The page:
This research explores the values and beliefs within the designs, colors, and symbols of Ashanti and Ewe Kente cloths. The organization of this paper is based on the origin of the cloth by the two ethnic groups of Ghana, the Ashanti and the Ewe. Both the Ashanti and the Ewe cloths have similarities and features. The designs and symbols have meanings that speak to quality of life and used as a guide in transitions in life. Asante Kente cloth is popular and most well known of the African textiles because of its popularity and mass-production. This cloth is typically indicative of the cultures, faith and customs of the ethnic group it originates from and every style has a meaning (Patrick, 2005). The multi colored woven fabric is bold and bright with its geometric shapes, vivid colors, and traditional designs are both stunning and astonishing. The word ‘Kente’ or Kenten comes from the Twi language and it means ‘basket’ (Kotey, 2000). Woven fabrics have the appearance of a basket weave, therefore calling it Kente. The most popular of the African fabrics because of the mass production, popular in many countries, and is sold in a variety of forms. Men and women wear Kente cloth differently and it is constructed to be worn according to gender. The women wear Kente cloth in three pieces; worn like a skirt, one piece is taken and wrapped around the waist or the lower body by a scarf. The first piece of cloth sometimes has a piece of elastic sewn into the band or string of cloth and the second piece of cloth is made into a blouse or Kaba. The third piece is usually folded into a small piece widthwise and held in one hand like a purse or it can be folded lengthwise and letting it hang over the left shoulder. There are apparent differences of how male and females wear their Kente cloth garments, even though they bear comparable colors and designs (Asamoah-Yaw E, 2017). Men wear their Kente cloth loosely draped around the body from the shoulders down with the ends held over the left shoulder (culturally inappropriate to wear over right shoulder) similar to how the Roman’s wore togas (Kodzo, 2009). The composition of the male cloth takes 28 strips that are approximately four inches wide and 39 inches in length sewn together to produce the garment for males. The male garment uses five designs to start and five designs to close the border and twenty-nine designs for the main design or pattern on the cloth. In comparison to the male garment, the female garment is similar. Cloth used for female’s is made of 24 strips sewn together, eight for the slit, eight for the cover, and eight for the Kaba. The individual strips are four inches in width, five designs for starting the border, and another five to close the border. There are eleven designs used in the key design; the design that is the focal point in the middle is usually distinct. Ewe people had a tradition of horizontal weaving on the loom, later adopting the Ashanti style of constructing Kente cloth. There were differences between Ashanti and Ewe production. In the 18th century under Ashanti were concentrated in different areas, so the Ewe unlike the Ashanti did not limit use of the Kente to royalty only, though it was associated with status and special ceremonies. More variety in the designs and purpose exist in Ewe Kente, and symbols had more to do with everyday life than prestige and status. Ewe weavers could express their creativity and talent more so than the Ashanti weavers could. Garments specially made called, Adan udo, are decorative with symbols of animals, people, and plants. These designs improved the look of the weft blocks. Like the Ashanti, the Ewe’s motifs also tell stories, proverb and significance of the culture.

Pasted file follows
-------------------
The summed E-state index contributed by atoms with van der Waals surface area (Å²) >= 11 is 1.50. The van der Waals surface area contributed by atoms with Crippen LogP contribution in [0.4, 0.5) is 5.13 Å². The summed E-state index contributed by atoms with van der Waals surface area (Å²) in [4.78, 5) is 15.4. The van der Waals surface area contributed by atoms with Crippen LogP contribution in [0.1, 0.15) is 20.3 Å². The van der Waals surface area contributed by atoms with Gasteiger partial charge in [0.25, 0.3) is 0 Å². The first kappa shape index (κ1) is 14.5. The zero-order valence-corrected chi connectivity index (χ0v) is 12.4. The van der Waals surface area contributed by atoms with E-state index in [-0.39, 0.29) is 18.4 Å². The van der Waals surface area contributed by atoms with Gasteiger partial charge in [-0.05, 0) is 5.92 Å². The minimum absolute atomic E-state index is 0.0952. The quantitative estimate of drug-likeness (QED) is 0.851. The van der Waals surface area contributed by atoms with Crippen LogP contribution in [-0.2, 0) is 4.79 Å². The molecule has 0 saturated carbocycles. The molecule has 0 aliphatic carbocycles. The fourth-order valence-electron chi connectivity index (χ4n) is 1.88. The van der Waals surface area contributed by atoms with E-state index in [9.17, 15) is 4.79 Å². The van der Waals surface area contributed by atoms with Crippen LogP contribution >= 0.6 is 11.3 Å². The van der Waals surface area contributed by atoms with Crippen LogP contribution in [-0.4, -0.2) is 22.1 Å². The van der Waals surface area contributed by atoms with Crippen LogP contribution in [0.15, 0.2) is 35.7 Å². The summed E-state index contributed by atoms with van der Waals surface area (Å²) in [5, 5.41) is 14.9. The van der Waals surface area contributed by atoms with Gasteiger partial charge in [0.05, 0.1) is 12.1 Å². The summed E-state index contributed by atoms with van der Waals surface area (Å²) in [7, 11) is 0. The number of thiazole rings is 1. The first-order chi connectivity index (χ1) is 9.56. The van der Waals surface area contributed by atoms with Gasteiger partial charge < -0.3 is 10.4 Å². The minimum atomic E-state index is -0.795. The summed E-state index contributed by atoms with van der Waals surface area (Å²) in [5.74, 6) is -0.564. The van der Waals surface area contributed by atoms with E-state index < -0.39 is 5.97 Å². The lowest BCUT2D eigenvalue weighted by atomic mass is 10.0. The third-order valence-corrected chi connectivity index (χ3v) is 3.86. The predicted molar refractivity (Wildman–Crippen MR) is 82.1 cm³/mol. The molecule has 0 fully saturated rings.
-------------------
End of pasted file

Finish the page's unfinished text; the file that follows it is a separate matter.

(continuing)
2. What the Designs Are Conveying